COLUMBIA - During the COVID-19 pandemic, health care workers haven't hesitated to step up including MU Health Care nurse Courtney Henley.
Henley said she became a nurse because she wanted to make a difference.
"I’m seeing the difference that I’ve made in people’s lives, it’s like what keeps me going for sure," she said.
It's a good thing she kept going because she kept her patients like Raul Castillo going, too.
"I was afraid that I was probably going to die," Castillo said. "I did have a great nurse with me."
He said he thought it was just a common cold at first.
"One day I just woke up with mostly upper respiratory symptoms.”
But, three days later, Castillo said he tested positive for COVID-19.
"I knew I was going down the hill," he said. "I tested positive on the 4th and went to the hospital on the 10th."
Castillo ended up inpatient at Columbia's University Hospital in June 2020. That's when he met Courtney Henley when she was assigned as his nurse in the ICU.
"I always say that I have special gratitude for her," he said.
"When he first arrived at the hospital, he had to get the breathing tube put in, he had to be chemically paralyzed, he had to be sedated," Henley said.
Castillo wasn't her average patient.
“We got exposed, but that’s part of the risk that you go into this kind of career," he said.
Turns out, he works at MU Health Care, too.
"Having the doctor as my patient was definitely different," Henley said. "You know, he obviously being an anesthesiologist was very in tune with what things meant."
"It was a downside to know...because I worked with those monitors every day. It was very hard to hear that those monitor sounds were mine," Dr. Castillo said.
For a doctor used to saving lives, he was scared for his own.
"I told her that I was going to die," Dr. Castillo recalled telling Henley when he was in the hospital.
But, he said she kept him positive.
"She told me, 'You’re not dying here, you should have stayed home if you wanted to die.' Those were strong words," he said.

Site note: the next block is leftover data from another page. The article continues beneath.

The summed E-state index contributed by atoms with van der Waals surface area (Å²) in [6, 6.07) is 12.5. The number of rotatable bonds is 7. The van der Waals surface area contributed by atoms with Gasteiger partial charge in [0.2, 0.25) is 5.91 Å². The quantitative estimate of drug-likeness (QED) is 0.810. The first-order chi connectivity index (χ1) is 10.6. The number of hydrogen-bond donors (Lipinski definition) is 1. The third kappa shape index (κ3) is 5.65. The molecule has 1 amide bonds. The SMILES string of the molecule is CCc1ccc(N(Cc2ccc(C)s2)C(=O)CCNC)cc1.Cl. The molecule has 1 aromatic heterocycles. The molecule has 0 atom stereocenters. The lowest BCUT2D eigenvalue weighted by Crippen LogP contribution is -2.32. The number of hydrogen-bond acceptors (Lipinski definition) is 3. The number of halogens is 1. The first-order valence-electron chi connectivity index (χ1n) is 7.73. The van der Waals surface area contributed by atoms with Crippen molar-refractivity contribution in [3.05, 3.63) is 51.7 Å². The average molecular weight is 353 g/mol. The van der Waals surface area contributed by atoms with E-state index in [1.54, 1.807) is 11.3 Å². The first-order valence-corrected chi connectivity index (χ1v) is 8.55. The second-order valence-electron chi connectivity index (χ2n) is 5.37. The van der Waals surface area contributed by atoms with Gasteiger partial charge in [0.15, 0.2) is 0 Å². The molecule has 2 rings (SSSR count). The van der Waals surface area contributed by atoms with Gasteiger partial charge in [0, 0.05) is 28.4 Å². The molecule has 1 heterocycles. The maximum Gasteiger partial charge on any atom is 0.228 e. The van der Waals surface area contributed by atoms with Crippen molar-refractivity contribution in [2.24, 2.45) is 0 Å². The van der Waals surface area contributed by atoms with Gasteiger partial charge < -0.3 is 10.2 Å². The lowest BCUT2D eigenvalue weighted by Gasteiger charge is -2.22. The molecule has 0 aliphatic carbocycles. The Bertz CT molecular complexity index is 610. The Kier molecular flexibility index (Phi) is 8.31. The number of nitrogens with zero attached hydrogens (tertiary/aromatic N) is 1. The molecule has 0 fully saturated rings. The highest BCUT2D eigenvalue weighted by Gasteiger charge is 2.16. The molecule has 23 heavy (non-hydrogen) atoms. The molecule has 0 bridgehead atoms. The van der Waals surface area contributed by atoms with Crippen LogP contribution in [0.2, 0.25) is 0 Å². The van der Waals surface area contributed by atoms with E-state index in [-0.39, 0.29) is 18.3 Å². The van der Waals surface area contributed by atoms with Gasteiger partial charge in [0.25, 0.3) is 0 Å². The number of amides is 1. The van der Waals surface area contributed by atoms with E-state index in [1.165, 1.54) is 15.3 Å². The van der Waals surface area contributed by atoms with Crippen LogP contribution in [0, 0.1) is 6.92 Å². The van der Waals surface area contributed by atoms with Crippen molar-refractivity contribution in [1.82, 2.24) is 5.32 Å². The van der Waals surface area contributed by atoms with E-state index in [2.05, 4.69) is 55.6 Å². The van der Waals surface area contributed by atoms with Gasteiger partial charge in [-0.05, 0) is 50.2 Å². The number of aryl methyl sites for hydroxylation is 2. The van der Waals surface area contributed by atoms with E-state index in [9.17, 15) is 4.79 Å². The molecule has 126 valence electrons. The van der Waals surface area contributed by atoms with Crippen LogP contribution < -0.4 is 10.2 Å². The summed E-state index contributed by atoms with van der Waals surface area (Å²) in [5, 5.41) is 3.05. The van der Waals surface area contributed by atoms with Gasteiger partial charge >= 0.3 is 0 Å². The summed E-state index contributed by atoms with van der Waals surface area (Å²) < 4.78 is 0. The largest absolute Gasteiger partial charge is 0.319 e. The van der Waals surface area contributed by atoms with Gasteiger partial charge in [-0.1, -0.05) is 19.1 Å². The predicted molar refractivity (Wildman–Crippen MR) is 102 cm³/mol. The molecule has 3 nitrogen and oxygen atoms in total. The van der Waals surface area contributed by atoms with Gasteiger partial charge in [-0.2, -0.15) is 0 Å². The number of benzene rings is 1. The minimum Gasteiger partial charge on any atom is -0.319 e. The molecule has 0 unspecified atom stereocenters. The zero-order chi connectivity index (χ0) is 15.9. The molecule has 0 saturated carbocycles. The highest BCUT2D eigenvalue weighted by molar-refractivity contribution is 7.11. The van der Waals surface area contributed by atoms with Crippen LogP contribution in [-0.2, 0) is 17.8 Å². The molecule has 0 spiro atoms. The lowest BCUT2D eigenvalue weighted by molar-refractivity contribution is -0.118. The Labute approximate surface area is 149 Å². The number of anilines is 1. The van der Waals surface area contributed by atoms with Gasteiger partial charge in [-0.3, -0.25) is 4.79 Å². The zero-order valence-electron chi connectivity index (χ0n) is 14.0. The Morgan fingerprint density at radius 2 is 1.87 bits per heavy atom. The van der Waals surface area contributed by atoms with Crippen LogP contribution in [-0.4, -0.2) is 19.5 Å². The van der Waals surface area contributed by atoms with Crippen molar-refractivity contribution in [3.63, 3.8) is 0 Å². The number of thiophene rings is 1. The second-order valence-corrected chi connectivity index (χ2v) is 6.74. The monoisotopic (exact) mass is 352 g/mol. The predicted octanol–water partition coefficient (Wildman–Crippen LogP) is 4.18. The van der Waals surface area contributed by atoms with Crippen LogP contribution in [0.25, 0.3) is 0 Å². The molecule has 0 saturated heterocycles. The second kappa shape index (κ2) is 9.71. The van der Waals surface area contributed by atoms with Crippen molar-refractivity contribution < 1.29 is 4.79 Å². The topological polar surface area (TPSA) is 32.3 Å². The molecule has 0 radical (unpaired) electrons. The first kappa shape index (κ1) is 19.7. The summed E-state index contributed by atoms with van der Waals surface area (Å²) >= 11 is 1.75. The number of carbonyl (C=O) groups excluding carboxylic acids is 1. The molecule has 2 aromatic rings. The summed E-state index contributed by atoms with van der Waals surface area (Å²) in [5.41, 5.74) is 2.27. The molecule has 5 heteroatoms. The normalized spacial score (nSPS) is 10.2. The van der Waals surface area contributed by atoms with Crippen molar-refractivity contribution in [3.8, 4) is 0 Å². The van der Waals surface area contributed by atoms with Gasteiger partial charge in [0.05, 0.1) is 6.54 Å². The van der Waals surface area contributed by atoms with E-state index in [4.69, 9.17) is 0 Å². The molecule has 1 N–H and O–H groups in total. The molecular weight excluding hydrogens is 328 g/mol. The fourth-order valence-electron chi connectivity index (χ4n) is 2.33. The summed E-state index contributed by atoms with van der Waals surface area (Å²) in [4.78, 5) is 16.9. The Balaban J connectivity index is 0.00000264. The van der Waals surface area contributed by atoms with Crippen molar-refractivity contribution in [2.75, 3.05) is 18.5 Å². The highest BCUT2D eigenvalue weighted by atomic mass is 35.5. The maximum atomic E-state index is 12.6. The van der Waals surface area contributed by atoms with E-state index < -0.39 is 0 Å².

"Talking to somebody who already had the knowledge and trying to keep them calm was very different, but rewarding at the same time," Henley said.
She also kept his wife and children calm.
"I talked with his family frequently over Zoom about the status how he was doing," Henley said.
"The way that she contacted my wife, my family, [during] very serious critical moments...she was there constantly giving me that support and not giving up on me," Dr. Castillo said.
Henley even took on extra shifts to care for COVID-19 patients like Dr. Castillo and picked up home cooked meals from his wife in the parking garage.
"I was trying to reassure him every day I was there that things were going to be okay and things that he was worried about were going to take care of," Henley said.
After nearly a month in the hospital as a patient and weeks of physical therapy, Dr. Castillo is back to work at MU Health Care. But now, he works beside a new friend.
"I’m just so glad to see him back doing what he loves," Henley said.
"I think that Courtney was my guardian angel that was pulling me through," Dr. Castillo said. "I don’t have words to describe Courtney Henley, I just don’t."
Henley received a Daisy Award at MU Health Care recognizing her work as a nurse after Dr. Castillo nominated her.
Dr. Castillo said he lost 27 pounds in less than a month battling COVID-19. He said he hopes his story reminds everyone how precious life is and what is most important.